Videos and lectures
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NWC Talks: Combating Corruption, A Challenge of Leadership with Hank J. Brightman
Professor Hank J. Brightman looks at the enduring challenge of corruption. Brightman, who is the college’s EMC Informationist Chair and an archetypal pattern analyst, discusses how psychologists and leading thinkers of many eras have attempted to understand and counter the roots of corruption.
NWC Talks: Civil-military relations with lindsay cohn
Associate professor Lindsay Cohn discusses the importance and effect of civil-military relations in society. Cohn’s research and publications focus on military organizations, civil-military relations, international law of war, and foreign policy/public opinion. She has been invited to speak on civil-military relations or military manpower issues in the U.S., Germany, France, and Denmark.
NWC Talks: China and the Law of Sea with James Kraska
Professor James Kraska discusses China’s use of legal claims to challenge freedom of navigation in the waters around Asia. Kraska is chairman of the Naval War College’s Stockton Center for International Law.
NWC Talks: China in Africa with Naunihal Singh
Assistant professor Naunihal Singh discusses the surge of Chinese investment in African nations and what it means for the geopolitics of Africa. Singh studies African politics and civil-military relations
NWC Talks: Russia’s Great Power Competition with Mike Petersen
Associate professor Mike Petersen discusses Russia’s great-power competition with the United States. Petersen is director of the Russia Maritime Studies Institute at the U.S. Naval War College. His work focuses on researching high-intensity maritime warfare.
NWC Talks: What on Earth is the liberal international order?
Professor Brent Hardt discusses the mechanics and importance of the liberal international order. Hardt is a career senior foreign service officer and was the U.S. ambassador to Guyana from 2011 to 2014. He later served as chargé d’affaires at the U.S. embassy in Paris and as the foreign policy advisor to the commanders of U.S. Special Operations Command and U.S. Central Command.
NWC Talks: understanding china’s maritime strategy with james holmes
Professor James Holmes discusses China’s maritime strategic traditions and what the U.S. can learn from it. Holmes holds the J. C. Wylie Chair of Maritime Strategy at the Naval War College and served on the faculty of the University of Georgia School of Public and International Affairs.
NWC Talks: The European union: America’s indispensable global partner with brent hardt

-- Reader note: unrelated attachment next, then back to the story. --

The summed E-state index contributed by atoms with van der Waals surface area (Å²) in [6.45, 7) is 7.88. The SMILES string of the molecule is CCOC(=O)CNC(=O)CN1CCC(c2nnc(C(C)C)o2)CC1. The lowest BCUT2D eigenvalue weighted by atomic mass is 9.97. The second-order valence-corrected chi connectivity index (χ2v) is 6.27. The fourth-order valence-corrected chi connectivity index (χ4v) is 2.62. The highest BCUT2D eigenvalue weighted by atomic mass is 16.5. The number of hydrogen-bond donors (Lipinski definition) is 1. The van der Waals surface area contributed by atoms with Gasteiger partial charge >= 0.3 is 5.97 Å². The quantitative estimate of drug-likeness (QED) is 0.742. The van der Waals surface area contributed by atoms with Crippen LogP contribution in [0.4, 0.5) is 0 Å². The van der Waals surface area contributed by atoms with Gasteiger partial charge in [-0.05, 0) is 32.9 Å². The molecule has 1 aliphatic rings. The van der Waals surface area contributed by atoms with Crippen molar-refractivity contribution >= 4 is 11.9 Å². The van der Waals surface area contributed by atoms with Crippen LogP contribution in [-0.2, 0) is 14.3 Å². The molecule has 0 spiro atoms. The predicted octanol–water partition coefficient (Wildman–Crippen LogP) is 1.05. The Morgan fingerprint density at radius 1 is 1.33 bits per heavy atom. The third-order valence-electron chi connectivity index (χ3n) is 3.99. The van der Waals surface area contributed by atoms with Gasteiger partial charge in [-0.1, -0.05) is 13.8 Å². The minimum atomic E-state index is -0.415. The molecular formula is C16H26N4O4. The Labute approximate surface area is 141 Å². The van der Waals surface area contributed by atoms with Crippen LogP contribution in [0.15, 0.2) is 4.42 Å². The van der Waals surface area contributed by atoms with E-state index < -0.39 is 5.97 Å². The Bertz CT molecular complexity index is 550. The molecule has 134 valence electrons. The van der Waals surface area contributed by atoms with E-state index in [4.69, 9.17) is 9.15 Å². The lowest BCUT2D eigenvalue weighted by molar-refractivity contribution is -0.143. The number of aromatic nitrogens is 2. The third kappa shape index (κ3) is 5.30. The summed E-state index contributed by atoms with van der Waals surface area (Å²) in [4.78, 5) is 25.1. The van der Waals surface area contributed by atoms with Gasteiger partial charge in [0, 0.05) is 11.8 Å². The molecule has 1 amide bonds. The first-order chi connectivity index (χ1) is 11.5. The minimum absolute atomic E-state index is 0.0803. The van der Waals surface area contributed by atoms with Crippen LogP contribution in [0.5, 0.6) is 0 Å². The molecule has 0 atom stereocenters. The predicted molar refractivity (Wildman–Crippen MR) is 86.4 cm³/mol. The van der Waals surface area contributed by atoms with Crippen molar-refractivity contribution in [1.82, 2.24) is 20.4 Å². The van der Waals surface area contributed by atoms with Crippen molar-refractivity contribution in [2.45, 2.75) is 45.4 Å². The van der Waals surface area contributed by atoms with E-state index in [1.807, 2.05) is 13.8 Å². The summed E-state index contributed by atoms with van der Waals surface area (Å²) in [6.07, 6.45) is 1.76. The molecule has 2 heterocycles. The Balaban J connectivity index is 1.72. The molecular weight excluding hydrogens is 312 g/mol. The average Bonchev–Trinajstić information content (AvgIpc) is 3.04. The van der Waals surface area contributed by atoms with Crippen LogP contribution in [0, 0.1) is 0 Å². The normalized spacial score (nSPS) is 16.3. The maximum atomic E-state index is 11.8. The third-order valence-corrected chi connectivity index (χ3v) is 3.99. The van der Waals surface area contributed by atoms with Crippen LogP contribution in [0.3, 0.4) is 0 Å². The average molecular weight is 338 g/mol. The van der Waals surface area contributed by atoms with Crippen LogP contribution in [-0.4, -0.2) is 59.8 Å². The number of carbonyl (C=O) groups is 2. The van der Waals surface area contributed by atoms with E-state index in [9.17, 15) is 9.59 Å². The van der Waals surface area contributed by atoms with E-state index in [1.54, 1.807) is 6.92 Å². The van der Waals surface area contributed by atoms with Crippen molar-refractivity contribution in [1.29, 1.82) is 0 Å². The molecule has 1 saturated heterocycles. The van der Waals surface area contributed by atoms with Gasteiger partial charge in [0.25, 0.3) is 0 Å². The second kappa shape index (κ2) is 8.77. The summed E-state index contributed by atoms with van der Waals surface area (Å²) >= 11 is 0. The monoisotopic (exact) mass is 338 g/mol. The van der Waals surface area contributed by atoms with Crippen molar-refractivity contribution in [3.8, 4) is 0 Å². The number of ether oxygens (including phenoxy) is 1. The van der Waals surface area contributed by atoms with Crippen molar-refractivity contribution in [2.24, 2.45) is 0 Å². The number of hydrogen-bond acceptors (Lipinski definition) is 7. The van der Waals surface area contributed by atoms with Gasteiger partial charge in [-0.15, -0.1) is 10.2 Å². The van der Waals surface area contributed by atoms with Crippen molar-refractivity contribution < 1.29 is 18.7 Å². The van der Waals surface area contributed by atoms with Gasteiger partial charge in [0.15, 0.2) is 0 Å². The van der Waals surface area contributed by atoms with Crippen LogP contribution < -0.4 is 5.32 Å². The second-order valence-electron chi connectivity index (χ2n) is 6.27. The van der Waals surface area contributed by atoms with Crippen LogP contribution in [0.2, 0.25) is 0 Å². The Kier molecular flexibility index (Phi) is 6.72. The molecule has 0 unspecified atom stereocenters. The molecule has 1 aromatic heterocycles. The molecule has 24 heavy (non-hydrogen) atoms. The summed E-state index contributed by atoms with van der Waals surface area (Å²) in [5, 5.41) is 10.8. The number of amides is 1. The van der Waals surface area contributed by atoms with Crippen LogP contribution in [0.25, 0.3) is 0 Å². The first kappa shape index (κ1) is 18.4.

Professor Brent Hardt discusses the history and importance of the relationship between the European Union and United States. Hardt is a career senior foreign service officer and was the U.S. ambassador to Guyana from 2011 to 2014. He later served as chargé d’affaires at the U.S. embassy in Paris and as the foreign policy advisor to the commanders of U.S. Special Operations Command and U.S. Central Command
NWC Talks: Imagining the Arctic with mary thompson-jones
Professor Mary Thompson-Jones discusses how the Arctic region is becoming a strategic political, economic and militarily beneficial tool for the United States and foreign countries alike. Thompson-Jones is a career diplomat, professor and published author on U.S. foreign policy and the practice of diplomacy.
NWC Talks: Central and south america with larry mccabe
Associate professor Larry McCabe discusses the history of and current events in Central and South America and why they continue to be important regions for U.S. engagement. McCabe is a national security affairs professor at NWC.
NWC Talks: Nuclear southern asia with frank o’donnell
There’s a region of Asia that doesn’t get much attention: Southern Asia, specifically the intersection of China, India and Pakistan. Frank O’Donnell discusses the relationship of the three states and the danger of escalating tensions when all are armed with nuclear weapons
NWC Talks: Trust in the u.s. military with david burbach
Associate professor David Burbach discusses why the American public holds the U.S. military in such high esteem, how that wasn’t always the case and how it could change as the nation becomes more politicized. Burbach is a political scientist specializing in international relations and the politics of U.S. foreign policy.